I was trying to scale the rates and totals into something digestible but maybe it was a vain attempt since yeah pretty much impossible to zip up the cumulative effects into a single statistic. Its all too easy to imagine a scenario like last night where Swarzak gets screwed out of 1 lousy strike and it leading to a 9 run rally and lost game.


speaking of Swarzak, he seemed to be throwing completely different than he used to. I couldn't believe my eyes last night. Throwing with determination, movement all over the place...snapping off pitches. Totally in the zone. It was great to see.

#13 cmathewson

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Posted 17 April 2013 - 01:36 PM

That Parmelee strike was made worse by the fact that he had been very stingy on strikes on the outside corner with a lefty hitting all night. Pelfry had several that I thought were on the corner or on the black called balls. Relative to many of those, that one was six inches outside and four inches low. It was one of the most inconsistent zones I've seen all year.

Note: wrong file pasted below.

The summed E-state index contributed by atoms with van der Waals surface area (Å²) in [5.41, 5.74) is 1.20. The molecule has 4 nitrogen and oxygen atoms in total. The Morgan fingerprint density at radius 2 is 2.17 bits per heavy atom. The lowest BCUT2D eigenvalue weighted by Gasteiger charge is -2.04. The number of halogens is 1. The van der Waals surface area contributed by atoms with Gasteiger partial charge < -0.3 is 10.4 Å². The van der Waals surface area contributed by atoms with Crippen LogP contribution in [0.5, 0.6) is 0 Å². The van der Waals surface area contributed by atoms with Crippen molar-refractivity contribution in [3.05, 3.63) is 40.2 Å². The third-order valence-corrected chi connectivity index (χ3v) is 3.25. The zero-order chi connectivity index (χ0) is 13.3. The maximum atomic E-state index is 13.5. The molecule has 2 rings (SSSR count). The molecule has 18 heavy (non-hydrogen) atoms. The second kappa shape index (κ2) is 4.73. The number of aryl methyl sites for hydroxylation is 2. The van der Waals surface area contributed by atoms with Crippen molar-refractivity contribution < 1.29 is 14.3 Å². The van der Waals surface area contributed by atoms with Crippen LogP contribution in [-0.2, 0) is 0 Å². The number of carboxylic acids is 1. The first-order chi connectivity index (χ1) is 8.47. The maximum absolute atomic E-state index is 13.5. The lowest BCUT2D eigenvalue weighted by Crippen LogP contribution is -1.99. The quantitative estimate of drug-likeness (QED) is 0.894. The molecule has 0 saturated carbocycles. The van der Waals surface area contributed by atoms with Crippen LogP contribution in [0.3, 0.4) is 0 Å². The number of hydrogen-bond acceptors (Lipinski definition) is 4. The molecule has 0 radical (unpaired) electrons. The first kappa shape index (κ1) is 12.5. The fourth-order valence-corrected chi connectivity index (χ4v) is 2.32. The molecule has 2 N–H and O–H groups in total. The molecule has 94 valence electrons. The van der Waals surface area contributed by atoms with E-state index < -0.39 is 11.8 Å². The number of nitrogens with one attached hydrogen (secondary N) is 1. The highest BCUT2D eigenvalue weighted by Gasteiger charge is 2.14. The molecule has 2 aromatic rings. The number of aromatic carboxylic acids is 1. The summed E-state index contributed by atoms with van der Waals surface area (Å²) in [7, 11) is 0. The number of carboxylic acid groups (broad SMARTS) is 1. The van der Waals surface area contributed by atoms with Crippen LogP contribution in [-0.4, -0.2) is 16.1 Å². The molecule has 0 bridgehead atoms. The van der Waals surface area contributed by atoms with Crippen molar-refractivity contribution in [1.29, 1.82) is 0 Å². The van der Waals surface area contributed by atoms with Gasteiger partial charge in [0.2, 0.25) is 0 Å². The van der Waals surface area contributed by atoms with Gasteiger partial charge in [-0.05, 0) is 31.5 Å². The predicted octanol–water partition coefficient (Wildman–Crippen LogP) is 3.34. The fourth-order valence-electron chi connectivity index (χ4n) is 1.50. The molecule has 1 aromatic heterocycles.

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#14 Thor

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Posted 17 April 2013 - 01:40 PM

You also have to take the pitcher into account. I could catch Greg Maddux and get a lot of borderline calls but Swarzak isn't going to get near the calls regardless of who is behind the plate.

#15 h2oface

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Posted 17 April 2013 - 04:14 PM

It is a shame that this even comes into play now. A shame that the balls and strikes can't just be balls and strikes, because they are and the tech is there to make it right all the time.

#16 Oxtung

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Posted 17 April 2013 - 04:22 PM

Out of curiosity where did you get that info?

Its a complicated question no doubt. There are also the merciful umpire and the ruthless umpire effects. So count has to be factored into the equation somewhere. If you have a strikethrowing staff, it woudl stand to reason that you are going to lose a lot more of those borderline 0-2 calls, and likewise, if your staff falls behind a lot, you might get the benefit of more 2-0 and 3-0 strike calls. But maybe Mike Fast and the guys at BP are already accounting for things like this.